DOJ ‘glad’ if SC, Congress can clarify if heinous crimes excluded from GCTA law

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DOJ ‘glad’ if SC, Congress can clarify if heinous crimes excluded from GCTA law

LeAnne Jazul

Justice Secretary Menardo Guevarra says they will also notify the Supreme Court about the temporary suspension of good conduct time allowance

MANILA, Philippines – The Department of Justice (DOJ) on Sunday, August 25, hopes the Supreme Court or Congress will be able to clarify whether or not inmates who are convicted of heinous crimes benefit from the Good Conduct Time Allowance (GCTA) law.

“The DOJ will be glad to have this issue resolved with clarity and finality either by a congressional amendment of its own act or by an interpretation rendered by the Supreme Court in a proper case brought before it,” Justice Secretary Menardo Guevarra said. 

The statement comes after questions were raised over the processing of GCTAs in line with the possible early release of convicted murderer and rapist Antonio Sanchez. (READ: Can heinous crimes be excluded from good conduct time allowance law?)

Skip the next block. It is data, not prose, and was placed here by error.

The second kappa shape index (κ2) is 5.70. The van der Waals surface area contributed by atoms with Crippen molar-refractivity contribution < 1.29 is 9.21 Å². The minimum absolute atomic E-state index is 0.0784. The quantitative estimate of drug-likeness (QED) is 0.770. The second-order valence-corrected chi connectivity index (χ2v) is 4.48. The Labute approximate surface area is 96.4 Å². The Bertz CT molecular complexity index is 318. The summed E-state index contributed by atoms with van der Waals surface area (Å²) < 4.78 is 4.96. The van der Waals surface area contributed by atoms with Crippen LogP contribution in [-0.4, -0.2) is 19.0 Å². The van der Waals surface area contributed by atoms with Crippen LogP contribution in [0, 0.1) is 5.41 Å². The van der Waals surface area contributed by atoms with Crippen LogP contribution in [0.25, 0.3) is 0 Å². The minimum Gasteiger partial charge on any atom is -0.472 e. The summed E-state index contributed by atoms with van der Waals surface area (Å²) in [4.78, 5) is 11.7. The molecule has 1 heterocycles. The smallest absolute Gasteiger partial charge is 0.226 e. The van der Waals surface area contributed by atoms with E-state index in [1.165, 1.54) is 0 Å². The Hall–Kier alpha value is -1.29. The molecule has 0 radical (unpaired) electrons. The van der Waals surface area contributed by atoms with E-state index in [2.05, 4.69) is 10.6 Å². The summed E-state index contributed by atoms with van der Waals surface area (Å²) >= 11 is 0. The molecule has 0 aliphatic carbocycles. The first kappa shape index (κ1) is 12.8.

He and his accomplices were meted 7 terms of reclusion perpetua for the 1993 rape-slay case of University of the Philippines Los Baños (UPLB) student Mary Eileen Sarmenta, and the murder of her companion Allan Gomez, also a UPLB student. 

The possible early release was brought about through the implementation of the GCTA law. Signed in 2013, the law allows for deduction of sentences, depending on how well they abide by rules and regulations, essentially awards good behavior and recognizes rehabilitation. (READ: Early release of Antonio Sanchez? Here’s what the GCTA law says) 

On August 22, however, Bureau of Corrections (BuCor) chief Nicanor Faeldon said Sanchez may not be among the thousands of inmates set for release soon, based on reported misdemeanors during his imprisonment, following backlash. (TIMELINE: DOJ backtracks on possible early release of Antonio Sanchez)

Guevarra said that the DOJ will now inform the SC abut the need to temporarily suspend the processing of GCTAs, adding that there is no need to “formally ask” the High Court.

“We will surely inform the SC the need to temporarily suspend the processing of GCTAs until the Bureau of Corrections guidelines have been carefully reviews by a DOJ task force to be constituted for the purpose,” Guevarra said. –

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